Nursing home refused to allow Muslim worker to wear hijab, government lawsuit alleges

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Residents refused meds, tried to flee secure unit since talking to surveyor, nursing home charges
Residents refused meds, tried to flee secure unit since talking to surveyor, nursing home charges

An Alabama nursing home is being sued after it allegedly refused to allow a Muslim worker to wear a hijab on the job, according to a lawsuit filed by the U.S. Equal Employment Opportunity Commission last week.

Shadescrest Health Care Center hired Tracy Martin as a certified nursing assistant in August 2012, according to the lawsuit. Martin reportedly wore the hijab on Aug. 9 and was told to “remove the head covering or be subject to termination,” according to the government's press release published Monday. Martin filed a discrimination charge with the EEOC and was fired weeks after Shadescrest received notice of the complaint.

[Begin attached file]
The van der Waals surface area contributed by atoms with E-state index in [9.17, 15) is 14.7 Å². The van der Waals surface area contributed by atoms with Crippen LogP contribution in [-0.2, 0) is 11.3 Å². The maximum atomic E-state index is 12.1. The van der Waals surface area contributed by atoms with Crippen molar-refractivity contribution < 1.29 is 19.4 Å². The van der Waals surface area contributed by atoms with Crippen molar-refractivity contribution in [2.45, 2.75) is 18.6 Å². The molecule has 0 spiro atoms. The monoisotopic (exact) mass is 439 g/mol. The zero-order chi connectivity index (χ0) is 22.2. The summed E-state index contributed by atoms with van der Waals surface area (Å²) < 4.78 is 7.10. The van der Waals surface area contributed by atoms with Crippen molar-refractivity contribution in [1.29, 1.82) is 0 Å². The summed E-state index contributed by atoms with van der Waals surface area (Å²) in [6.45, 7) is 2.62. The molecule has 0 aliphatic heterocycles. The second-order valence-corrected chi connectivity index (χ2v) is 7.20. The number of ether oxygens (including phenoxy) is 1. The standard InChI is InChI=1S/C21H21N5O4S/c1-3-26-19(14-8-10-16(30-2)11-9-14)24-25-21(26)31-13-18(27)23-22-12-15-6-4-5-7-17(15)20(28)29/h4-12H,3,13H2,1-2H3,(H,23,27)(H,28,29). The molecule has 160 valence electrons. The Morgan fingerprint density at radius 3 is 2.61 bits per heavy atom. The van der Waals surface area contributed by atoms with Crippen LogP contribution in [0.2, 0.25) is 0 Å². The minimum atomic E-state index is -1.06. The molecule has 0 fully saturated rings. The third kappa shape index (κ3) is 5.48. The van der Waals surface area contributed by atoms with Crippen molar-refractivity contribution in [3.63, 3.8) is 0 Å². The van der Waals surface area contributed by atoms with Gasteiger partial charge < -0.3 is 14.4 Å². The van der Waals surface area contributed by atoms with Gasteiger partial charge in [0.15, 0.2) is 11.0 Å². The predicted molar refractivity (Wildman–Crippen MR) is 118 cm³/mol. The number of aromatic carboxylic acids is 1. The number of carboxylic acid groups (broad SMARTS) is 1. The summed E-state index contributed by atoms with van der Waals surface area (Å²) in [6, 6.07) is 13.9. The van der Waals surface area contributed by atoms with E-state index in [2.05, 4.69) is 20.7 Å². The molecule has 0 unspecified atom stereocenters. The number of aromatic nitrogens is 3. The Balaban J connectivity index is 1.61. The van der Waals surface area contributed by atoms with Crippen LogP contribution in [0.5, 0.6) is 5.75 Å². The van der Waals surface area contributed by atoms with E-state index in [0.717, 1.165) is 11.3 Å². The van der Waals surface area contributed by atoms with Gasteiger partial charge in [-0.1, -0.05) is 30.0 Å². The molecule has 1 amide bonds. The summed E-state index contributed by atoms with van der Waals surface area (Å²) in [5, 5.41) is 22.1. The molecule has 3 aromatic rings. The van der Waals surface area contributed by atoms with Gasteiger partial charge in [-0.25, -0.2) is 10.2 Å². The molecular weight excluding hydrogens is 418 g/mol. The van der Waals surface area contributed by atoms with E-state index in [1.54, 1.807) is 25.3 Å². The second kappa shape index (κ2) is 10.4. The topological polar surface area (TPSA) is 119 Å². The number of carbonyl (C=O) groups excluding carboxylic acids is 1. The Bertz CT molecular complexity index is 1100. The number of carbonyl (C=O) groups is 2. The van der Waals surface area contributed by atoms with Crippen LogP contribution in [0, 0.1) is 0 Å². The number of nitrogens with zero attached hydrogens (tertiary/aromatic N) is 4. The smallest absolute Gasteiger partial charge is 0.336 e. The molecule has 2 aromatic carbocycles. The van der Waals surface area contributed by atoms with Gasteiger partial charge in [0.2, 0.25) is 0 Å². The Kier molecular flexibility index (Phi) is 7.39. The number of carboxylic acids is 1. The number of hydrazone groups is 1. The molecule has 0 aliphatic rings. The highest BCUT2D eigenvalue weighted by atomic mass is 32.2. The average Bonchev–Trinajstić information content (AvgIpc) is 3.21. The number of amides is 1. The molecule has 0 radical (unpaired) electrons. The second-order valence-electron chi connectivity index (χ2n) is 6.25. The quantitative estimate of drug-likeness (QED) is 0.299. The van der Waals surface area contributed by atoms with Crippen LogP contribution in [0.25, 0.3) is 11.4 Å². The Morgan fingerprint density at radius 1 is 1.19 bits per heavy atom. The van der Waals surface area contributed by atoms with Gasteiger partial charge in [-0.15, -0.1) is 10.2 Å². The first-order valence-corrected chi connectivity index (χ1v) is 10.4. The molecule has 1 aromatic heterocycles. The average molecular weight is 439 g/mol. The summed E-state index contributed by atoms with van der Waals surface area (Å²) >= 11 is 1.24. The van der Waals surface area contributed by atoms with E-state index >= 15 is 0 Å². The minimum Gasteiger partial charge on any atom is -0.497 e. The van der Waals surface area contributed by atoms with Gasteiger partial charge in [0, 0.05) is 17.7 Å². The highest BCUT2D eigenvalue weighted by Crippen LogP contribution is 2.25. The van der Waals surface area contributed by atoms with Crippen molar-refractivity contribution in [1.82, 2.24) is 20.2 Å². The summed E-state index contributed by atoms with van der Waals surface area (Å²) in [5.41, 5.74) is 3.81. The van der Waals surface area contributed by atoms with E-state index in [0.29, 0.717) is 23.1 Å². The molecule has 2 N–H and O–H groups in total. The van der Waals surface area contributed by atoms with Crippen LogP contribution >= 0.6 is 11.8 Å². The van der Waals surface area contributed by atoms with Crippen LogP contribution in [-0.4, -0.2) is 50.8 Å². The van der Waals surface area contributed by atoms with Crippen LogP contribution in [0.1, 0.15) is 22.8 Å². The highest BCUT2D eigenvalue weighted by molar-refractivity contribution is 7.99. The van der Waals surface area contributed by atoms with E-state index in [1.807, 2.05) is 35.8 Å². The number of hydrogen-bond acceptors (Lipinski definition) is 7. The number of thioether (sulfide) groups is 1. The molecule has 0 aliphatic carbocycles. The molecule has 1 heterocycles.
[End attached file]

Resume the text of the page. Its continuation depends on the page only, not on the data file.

The EEOC charges that Martin was fired “in retaliation” to her discrimination complaint and for her attempt to exercise her religious rights, the government alleges.

Shadescrest Health Care Center is a skilled nursing and rehabilitation facility located in Jasper, AL, about 40 miles northwest of Birmingham. The center did not respond to inquiries of McKnight's as of press time. 

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